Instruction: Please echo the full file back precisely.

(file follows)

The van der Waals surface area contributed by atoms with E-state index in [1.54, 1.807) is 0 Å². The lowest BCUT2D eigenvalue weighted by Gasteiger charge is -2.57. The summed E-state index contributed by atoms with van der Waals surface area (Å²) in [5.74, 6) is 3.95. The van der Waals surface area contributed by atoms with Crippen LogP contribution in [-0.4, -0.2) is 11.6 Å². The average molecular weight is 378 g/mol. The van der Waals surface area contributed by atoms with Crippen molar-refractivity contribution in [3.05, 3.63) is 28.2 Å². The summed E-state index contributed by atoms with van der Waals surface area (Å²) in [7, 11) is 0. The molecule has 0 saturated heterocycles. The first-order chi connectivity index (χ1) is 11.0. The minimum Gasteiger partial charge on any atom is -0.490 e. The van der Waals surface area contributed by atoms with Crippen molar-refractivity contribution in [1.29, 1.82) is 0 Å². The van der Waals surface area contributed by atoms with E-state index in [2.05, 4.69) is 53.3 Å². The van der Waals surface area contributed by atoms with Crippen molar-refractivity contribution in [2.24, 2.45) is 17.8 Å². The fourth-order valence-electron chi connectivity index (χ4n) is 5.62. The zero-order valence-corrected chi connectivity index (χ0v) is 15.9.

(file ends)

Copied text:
The van der Waals surface area contributed by atoms with E-state index in [1.54, 1.807) is 0 Å². The lowest BCUT2D eigenvalue weighted by Gasteiger charge is -2.57. The summed E-state index contributed by atoms with van der Waals surface area (Å²) in [5.74, 6) is 3.95. The van der Waals surface area contributed by atoms with Crippen LogP contribution in [-0.4, -0.2) is 11.6 Å². The average molecular weight is 378 g/mol. The van der Waals surface area contributed by atoms with Crippen molar-refractivity contribution in [3.05, 3.63) is 28.2 Å². The summed E-state index contributed by atoms with van der Waals surface area (Å²) in [7, 11) is 0. The molecule has 0 saturated heterocycles. The first-order chi connectivity index (χ1) is 11.0. The minimum Gasteiger partial charge on any atom is -0.490 e. The van der Waals surface area contributed by atoms with Crippen molar-refractivity contribution in [1.29, 1.82) is 0 Å². The van der Waals surface area contributed by atoms with E-state index in [2.05, 4.69) is 53.3 Å². The van der Waals surface area contributed by atoms with Crippen molar-refractivity contribution in [2.24, 2.45) is 17.8 Å². The fourth-order valence-electron chi connectivity index (χ4n) is 5.62. The zero-order valence-corrected chi connectivity index (χ0v) is 15.9.